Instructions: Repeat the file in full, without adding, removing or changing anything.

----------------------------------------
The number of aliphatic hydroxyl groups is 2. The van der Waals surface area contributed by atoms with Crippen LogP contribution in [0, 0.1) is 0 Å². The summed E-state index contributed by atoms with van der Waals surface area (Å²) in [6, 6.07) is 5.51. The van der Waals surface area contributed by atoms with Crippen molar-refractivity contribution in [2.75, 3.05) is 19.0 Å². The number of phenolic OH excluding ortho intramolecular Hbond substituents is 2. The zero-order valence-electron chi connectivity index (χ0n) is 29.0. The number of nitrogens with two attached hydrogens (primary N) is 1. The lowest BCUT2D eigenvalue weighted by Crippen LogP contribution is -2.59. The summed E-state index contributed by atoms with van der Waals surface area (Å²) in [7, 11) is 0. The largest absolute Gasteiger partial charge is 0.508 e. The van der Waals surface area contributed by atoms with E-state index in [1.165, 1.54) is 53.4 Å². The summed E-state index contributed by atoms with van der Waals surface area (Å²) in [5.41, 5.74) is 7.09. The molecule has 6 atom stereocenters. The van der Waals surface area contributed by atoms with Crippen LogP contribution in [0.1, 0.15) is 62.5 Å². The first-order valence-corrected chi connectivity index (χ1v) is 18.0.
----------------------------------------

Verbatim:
The number of aliphatic hydroxyl groups is 2. The van der Waals surface area contributed by atoms with Crippen LogP contribution in [0, 0.1) is 0 Å². The summed E-state index contributed by atoms with van der Waals surface area (Å²) in [6, 6.07) is 5.51. The van der Waals surface area contributed by atoms with Crippen molar-refractivity contribution in [2.75, 3.05) is 19.0 Å². The number of phenolic OH excluding ortho intramolecular Hbond substituents is 2. The zero-order valence-electron chi connectivity index (χ0n) is 29.0. The number of nitrogens with two attached hydrogens (primary N) is 1. The lowest BCUT2D eigenvalue weighted by Crippen LogP contribution is -2.59. The summed E-state index contributed by atoms with van der Waals surface area (Å²) in [7, 11) is 0. The largest absolute Gasteiger partial charge is 0.508 e. The van der Waals surface area contributed by atoms with E-state index in [1.165, 1.54) is 53.4 Å². The summed E-state index contributed by atoms with van der Waals surface area (Å²) in [5.41, 5.74) is 7.09. The molecule has 6 atom stereocenters. The van der Waals surface area contributed by atoms with Crippen LogP contribution in [0.1, 0.15) is 62.5 Å². The first-order valence-corrected chi connectivity index (χ1v) is 18.0.